Macho Man becomes increasingly aggressive, eventually hitting Gorgeous during a routine in which the dancers create music by dancing on drum-machine pads on the floor. I expected Macho Man to go out of control and hit the Leader, but something else happened instead: the Tap Dogs’ tricks got increasingly difficult and spectacular. They lift sections of the floor, creating six ramps at different angles, then dance on them. They pull the ramps vertical, then dance on the rungs of the ladders attached to the ramps’ undersides. They use metal grinders to create showers of sparks on a darkened stage. The Leader dons goggles and dances in the midst of the sparks; the sound of the grinders becomes part of the rhythm. The Leader straps microphones to his ankles, the sound of his taps is sent through a reverb unit, and he taps to the rhythms it establishes. In these increasingly astonishing routines the dancers work hard together; they don’t have time for friction. And by the end of the performance they’ve been molded into a team: Macho Man just laughs it off when the Artist cuts into his curtain-call solo. As long as the Artist works hard Macho Man doesn’t care that the Artist doesn’t really fit into the group.

It seems these men love and value their work. Coming from the steel town of Newcastle, Tap Dogs creator and choreographer Dein Perry once worked as an industrial machinist, in an environment that requires not competition but cooperation: one mistake can easily lead to accidental death. Like a combat infantry squad, these mates depend on one another for their lives, and if they’re aggressive it’s to test whether the other person will be there when needed. After all the visceral kinetic excitement of Tap Dogs is over, what’s left belongs to the deep story and its underlying values.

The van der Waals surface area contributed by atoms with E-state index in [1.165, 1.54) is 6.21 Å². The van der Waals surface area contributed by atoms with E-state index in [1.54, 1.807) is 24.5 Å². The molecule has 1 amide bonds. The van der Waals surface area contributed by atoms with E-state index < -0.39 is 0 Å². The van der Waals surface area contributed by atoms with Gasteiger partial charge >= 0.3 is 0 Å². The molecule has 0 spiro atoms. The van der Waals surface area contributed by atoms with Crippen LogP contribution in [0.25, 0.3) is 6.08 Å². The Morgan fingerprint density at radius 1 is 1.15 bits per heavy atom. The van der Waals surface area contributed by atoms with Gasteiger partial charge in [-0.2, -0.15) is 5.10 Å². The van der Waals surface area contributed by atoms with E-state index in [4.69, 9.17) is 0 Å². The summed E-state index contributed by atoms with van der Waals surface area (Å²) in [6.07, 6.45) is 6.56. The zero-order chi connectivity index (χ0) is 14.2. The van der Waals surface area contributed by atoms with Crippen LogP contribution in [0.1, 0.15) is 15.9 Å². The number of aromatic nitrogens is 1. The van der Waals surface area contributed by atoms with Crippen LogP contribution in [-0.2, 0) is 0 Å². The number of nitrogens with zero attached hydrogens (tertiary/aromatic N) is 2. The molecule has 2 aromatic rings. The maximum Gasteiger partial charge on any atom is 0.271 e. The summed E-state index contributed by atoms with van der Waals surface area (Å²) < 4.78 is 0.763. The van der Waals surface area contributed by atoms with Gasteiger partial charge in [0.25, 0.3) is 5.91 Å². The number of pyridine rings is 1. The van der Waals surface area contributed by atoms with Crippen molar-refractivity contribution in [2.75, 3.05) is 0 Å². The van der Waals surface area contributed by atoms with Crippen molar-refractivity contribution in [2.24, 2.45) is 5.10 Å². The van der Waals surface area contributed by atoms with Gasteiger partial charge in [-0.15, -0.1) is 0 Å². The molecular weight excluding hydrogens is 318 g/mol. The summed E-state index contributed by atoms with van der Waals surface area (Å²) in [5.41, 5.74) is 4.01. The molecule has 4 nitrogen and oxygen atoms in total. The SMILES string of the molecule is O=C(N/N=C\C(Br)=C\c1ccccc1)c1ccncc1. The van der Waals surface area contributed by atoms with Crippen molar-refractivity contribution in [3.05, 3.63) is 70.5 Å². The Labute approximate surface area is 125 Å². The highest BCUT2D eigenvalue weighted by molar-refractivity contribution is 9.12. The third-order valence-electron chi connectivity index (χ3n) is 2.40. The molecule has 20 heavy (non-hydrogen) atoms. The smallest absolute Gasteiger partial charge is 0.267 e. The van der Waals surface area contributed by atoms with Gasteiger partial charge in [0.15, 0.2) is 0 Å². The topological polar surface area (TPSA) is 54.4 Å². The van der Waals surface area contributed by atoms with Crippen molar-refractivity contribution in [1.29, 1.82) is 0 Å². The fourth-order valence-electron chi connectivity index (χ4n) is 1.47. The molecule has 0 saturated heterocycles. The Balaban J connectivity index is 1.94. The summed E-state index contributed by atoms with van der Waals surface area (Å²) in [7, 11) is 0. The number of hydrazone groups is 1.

At the other end of the commercial spectrum is a self-financed concert called “Of This Empty Place” by five recent graduates of Columbia College. Some of these choreographers display a promising wit or intelligence, but other pieces never seem to take off.

Atalee Judy in her quirky, funny solo Undertow impersonates a girl swimmer, a brassy blond famous for her literally one-note performances, and a matron who finds the blond’s suicide note. The dance is imaginative, but its rather skimpy movement doesn’t adequately exploit Judy’s strong body. Liz Deatherage’s Look at Me is full of movement–and it tells a good joke: a male dancer (Brock Clawson) can’t get away from the three women dancing with him. They vie for his attention with smoldering looks as Clawson clutches at his trousers in embarrassment. Julie Hopkins’s well-realized solo Sewn States consists of tiny, jerky movements that suggest a desperate fear of the world around her.

A video of distorted images of toys and a ticking metronome dominates Jennifer Smith’s V2-C. The dance’s tone is rather cold, and the movement never catches fire. Noreen Paholak’s choreography in A Woman’s Confession lifts off only during a section set to Steve Reich’s Different Trains. A nice image of a man and woman exchanging clothes doesn’t clarify the murky story.

Art accompanying story in printed newspaper (not available in this archive): Tap Dogs photo by Polly Borland.